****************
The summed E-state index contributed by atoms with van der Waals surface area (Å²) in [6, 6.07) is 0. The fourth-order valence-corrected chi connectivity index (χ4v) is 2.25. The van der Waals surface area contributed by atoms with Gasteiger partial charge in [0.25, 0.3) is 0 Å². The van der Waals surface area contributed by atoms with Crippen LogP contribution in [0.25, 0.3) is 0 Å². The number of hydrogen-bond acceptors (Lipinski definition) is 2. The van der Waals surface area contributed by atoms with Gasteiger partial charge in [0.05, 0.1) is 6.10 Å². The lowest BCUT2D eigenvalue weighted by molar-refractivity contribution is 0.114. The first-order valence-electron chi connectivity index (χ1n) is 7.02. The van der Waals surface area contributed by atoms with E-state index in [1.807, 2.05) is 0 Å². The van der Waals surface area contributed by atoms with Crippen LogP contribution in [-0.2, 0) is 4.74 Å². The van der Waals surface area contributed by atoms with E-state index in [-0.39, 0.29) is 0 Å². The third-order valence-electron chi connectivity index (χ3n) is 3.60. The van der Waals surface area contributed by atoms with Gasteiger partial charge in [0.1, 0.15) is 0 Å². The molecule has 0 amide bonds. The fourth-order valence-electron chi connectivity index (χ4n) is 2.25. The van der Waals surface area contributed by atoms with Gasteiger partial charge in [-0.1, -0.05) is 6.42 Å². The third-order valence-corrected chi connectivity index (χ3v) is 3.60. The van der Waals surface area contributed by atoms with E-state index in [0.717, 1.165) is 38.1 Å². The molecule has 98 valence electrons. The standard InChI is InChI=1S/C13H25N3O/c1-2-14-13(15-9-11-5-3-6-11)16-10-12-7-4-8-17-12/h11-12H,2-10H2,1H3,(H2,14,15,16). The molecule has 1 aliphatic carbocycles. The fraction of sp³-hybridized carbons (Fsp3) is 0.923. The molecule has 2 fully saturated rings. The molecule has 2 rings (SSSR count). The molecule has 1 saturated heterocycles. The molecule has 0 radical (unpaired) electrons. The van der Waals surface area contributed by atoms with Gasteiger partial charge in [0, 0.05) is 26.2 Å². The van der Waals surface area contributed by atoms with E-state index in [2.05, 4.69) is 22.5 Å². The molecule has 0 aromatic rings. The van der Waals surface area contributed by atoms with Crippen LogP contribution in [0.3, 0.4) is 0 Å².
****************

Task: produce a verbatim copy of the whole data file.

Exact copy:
The summed E-state index contributed by atoms with van der Waals surface area (Å²) in [6, 6.07) is 0. The fourth-order valence-corrected chi connectivity index (χ4v) is 2.25. The van der Waals surface area contributed by atoms with Gasteiger partial charge in [0.25, 0.3) is 0 Å². The van der Waals surface area contributed by atoms with Crippen LogP contribution in [0.25, 0.3) is 0 Å². The number of hydrogen-bond acceptors (Lipinski definition) is 2. The van der Waals surface area contributed by atoms with Gasteiger partial charge in [0.05, 0.1) is 6.10 Å². The lowest BCUT2D eigenvalue weighted by molar-refractivity contribution is 0.114. The first-order valence-electron chi connectivity index (χ1n) is 7.02. The van der Waals surface area contributed by atoms with E-state index in [1.807, 2.05) is 0 Å². The van der Waals surface area contributed by atoms with Crippen LogP contribution in [-0.2, 0) is 4.74 Å². The van der Waals surface area contributed by atoms with E-state index in [-0.39, 0.29) is 0 Å². The third-order valence-electron chi connectivity index (χ3n) is 3.60. The van der Waals surface area contributed by atoms with Gasteiger partial charge in [0.1, 0.15) is 0 Å². The molecule has 0 amide bonds. The fourth-order valence-electron chi connectivity index (χ4n) is 2.25. The van der Waals surface area contributed by atoms with Gasteiger partial charge in [-0.1, -0.05) is 6.42 Å². The third-order valence-corrected chi connectivity index (χ3v) is 3.60. The van der Waals surface area contributed by atoms with E-state index in [0.717, 1.165) is 38.1 Å². The molecule has 98 valence electrons. The standard InChI is InChI=1S/C13H25N3O/c1-2-14-13(15-9-11-5-3-6-11)16-10-12-7-4-8-17-12/h11-12H,2-10H2,1H3,(H2,14,15,16). The molecule has 1 aliphatic carbocycles. The fraction of sp³-hybridized carbons (Fsp3) is 0.923. The molecule has 2 fully saturated rings. The molecule has 2 rings (SSSR count). The molecule has 1 saturated heterocycles. The molecule has 0 radical (unpaired) electrons. The van der Waals surface area contributed by atoms with Gasteiger partial charge in [0, 0.05) is 26.2 Å². The van der Waals surface area contributed by atoms with E-state index in [2.05, 4.69) is 22.5 Å². The molecule has 0 aromatic rings. The van der Waals surface area contributed by atoms with Crippen LogP contribution in [0.3, 0.4) is 0 Å².